With breakfast each morning is a paper fan on which the daily schedule is written, beginning after the hikes, which are optional starts to many of our days.(Many sleep in.) Then my fan would be something like this: 8:15 Tai Chi; 9:00 Nia Dance (well, it’s graceful movement with a small rubber ball) or Baby Boomer DaVinci - a dance class to music of the 60s and 70s; 10:00 Total Body Workout (too much bouncing for me) or Fitball Sculpt (which means lifting weights while lying on the big white plastic ball); 10:50 a small cup of potassium broth and garden vegetables (all fresh) - take a breath ; 11:00 H2O CSI, or Agua Dumbbells, which is integrated exercise in the hardly heated pool; 12:00 meet with personal trainer in the gym or private Pilates on odd looking machines. Lunch is at one - and by 2 you are back on the road, wondering if you can make it through all this. My favorite class is Super Circuit in the new gym - that’s two minutes of cardio on either treadmill, bicycle or elliptical; intercepted by a minute and a half on each of 12 machines centering on various body strengths. The music is wild and gutsy and it pushes you on as your body pours out sweat and energy and you wonder why you are doing all this. It’s the best thing here for feeling you’ve pushed the edge.

So I begin to count up how many hours I’ve actually been exercising that day - I try to get in 5 or 6 per day. Full force. No slack. Even though I’m starving for chocolate chip cookies. Wouldn’t you? In the afternoon, however, is a bit of pampering, which I normally shy away from - but I’m going for it this trip - different kinds of facials or body scrubs, a Thai massage in your room. Then sneaks in an afternoon Calypso Dance (if you could see the moves of the teacher, you’d see miracle beads flying everywhere - I’ve taken her class four times over the years and STILL cannot move my butt with such bump.) If you’re at the end of your rope, you can sit in on meditation to reduce stress, make healing sounds by drumming, try Feldenkrais, listen to someone tell you How to Get Happy and write Haiku about the liquid amber trees standing like forlorn gray soldiers in the cold winter mist. At night, there are nutrition experts to discuss away your bad eating habits, and private acupuncture sessions, which I’m signed for as a way to help invigorate my immune system before surgery on Tuesday.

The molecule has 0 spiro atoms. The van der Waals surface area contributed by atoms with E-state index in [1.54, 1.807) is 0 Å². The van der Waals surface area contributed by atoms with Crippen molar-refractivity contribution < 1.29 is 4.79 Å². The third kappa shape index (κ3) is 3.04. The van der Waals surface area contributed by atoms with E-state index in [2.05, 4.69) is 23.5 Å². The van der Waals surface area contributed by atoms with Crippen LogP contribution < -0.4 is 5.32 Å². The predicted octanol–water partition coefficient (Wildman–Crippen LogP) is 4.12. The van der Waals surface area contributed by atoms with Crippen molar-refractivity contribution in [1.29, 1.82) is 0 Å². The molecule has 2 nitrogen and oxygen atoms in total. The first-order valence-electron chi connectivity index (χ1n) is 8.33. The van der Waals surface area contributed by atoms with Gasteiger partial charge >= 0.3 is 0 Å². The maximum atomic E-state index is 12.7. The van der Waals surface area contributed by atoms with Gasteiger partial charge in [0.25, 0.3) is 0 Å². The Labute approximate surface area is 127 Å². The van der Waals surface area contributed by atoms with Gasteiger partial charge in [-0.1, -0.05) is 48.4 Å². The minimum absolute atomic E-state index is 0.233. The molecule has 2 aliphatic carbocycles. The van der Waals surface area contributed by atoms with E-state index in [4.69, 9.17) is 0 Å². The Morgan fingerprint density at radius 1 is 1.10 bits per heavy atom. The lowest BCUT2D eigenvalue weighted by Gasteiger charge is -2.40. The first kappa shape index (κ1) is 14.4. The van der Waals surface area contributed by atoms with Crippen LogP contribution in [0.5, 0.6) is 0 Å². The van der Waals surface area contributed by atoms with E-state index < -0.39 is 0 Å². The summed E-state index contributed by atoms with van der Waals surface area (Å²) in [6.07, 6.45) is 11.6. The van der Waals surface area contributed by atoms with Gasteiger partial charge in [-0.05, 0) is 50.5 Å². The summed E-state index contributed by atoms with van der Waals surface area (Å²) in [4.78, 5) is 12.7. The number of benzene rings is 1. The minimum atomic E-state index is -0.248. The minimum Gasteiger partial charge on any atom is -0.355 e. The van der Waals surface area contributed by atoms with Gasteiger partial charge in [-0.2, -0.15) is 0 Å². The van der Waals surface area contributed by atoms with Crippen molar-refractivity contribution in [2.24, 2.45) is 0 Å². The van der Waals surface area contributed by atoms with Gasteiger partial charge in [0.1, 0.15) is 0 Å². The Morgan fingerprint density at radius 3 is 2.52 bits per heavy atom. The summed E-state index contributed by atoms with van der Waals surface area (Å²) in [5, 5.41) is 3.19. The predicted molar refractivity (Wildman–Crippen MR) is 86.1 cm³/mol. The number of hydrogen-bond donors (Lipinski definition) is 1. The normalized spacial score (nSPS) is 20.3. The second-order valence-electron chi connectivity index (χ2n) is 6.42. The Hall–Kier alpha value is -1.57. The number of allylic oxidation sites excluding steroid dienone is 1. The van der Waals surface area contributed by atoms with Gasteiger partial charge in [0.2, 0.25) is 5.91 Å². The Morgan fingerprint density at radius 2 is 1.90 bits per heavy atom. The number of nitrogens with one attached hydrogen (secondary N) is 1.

My friend Ginny had her hair styled today and looks beautiful. She is squeezing out moments between spa exercises to continue writing her dissertation for a PhD. While pondering that my midrift has not shrunk a centimeter (is this a problem of old age?), I’m trying to keep up my blog and aim to work on a collection of poems another special friend poet Claudia Rankine has critiqued to help me organize a viable manuscript with a theme. But my toes are frosty and I must stay wrapped in oversized sweaters and a sweat jacket that comes down to my knees, worrying if I’ll have time to organize two weeks worth of snack baggies of roasted nuts, dried fruit and dark M&Ms, when I get home, as the nutritionist suggested along with green tea and pomegranate juice.

1 comment:

Anonymous said...

Mrs. Audrey,
I was just checking on you to see how you was doing. Your blog is awesome I really love it. Make sure that you are exercising,(core)and not eating to much. I look forward to seeing you when you get back.
Continue to keep your faith in God.

your trainer,